I hit the bag in a homerun trot, gliding past the spot where Leon “Bull” Durham and Mark “Amazing” Grace used to stand. I jogged past Ryne Sandberg’s familiar spot at second, and took a look at the white flag with the big, blue “W” at the top of the scoreboard, signifying Chicago’s victory just minutes before.
I stepped on second base where Tinkers and Evers would hook up before throwing to Chance to complete the most famous double play in history. I felt a cold chill and the hair stood up on my neck and arms when I reached the spot where the great Ernie Banks, and later Larry Bowa and Shawon Dunston, once stood at shortstop.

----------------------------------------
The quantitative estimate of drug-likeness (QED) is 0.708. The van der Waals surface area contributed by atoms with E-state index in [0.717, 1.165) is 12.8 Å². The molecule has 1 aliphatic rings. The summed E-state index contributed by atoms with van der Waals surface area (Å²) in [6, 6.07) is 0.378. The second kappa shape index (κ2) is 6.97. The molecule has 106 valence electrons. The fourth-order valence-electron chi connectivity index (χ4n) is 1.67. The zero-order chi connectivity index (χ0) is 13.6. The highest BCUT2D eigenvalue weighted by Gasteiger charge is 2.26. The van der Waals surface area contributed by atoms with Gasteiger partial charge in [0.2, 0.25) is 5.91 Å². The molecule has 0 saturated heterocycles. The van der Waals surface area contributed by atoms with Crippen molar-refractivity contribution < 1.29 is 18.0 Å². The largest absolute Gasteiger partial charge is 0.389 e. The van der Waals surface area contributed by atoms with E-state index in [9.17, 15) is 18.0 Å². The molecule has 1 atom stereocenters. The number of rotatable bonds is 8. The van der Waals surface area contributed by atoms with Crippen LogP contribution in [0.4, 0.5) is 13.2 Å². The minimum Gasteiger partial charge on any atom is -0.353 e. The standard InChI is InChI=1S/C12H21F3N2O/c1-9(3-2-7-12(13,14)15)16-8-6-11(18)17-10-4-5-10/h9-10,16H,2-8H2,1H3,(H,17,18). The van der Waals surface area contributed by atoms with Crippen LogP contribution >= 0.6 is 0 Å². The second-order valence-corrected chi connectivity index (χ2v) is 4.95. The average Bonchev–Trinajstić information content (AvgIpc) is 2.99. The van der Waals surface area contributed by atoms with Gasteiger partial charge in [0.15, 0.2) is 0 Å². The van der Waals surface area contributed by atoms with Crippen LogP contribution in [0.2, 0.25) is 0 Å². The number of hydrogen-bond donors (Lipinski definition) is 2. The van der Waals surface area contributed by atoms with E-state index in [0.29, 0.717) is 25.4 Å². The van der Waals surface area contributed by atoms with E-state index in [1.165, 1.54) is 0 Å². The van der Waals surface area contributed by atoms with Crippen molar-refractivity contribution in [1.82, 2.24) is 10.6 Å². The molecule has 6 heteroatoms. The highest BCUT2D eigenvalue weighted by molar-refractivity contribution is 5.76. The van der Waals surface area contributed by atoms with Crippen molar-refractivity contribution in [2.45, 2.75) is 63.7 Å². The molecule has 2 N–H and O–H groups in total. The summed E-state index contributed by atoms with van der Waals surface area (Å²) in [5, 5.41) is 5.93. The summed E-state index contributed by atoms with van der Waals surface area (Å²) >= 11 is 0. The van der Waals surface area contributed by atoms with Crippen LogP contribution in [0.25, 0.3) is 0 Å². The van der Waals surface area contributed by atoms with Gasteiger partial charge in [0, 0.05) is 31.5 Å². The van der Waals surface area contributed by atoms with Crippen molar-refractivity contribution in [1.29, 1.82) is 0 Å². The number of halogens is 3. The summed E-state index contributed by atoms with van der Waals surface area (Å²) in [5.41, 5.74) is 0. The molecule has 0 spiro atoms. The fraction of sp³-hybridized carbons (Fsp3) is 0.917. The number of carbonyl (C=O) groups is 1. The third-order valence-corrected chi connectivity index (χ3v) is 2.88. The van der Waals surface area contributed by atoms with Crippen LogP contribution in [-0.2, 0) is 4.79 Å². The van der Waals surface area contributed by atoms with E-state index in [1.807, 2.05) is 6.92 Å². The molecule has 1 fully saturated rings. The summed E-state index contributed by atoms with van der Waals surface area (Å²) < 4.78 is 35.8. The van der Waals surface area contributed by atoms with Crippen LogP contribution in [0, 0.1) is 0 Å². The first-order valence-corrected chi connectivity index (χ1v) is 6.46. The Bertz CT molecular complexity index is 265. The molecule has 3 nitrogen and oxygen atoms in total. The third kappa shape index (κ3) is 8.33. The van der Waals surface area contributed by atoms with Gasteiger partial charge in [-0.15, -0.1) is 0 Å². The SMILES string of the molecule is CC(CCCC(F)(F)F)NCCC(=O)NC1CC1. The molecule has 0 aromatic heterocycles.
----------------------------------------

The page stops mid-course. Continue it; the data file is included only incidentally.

I got to third, passing where Ron Cey and the late, great Ron Santo once patrolled the hot corner. I took a final look at the pitchers’ mound. The same mound where Ferguson Jenkins and Rick Sutcliffe and Kerry Wood and even guys like Bill Campbell once threw.
I shot a glance skyward to the press box and saw where Steve Stone and the late, great Harry Caray sat and filled my childhood summer afternoon with play-by-play calls and baseball stories and whatever random thoughts would be in Harry’s head at the time before finally stepping on home plate.
And with a final tip of my cap, I walked off the field and out Wrigley’s hallowed gates as we made our way back to the train station, but not before one final glance back at the corner of Clark and Addison.
As only Harry could say it, “Holy Cow!” What a day.
Scott Herpst is Sports Editor of the Walker County Messenger.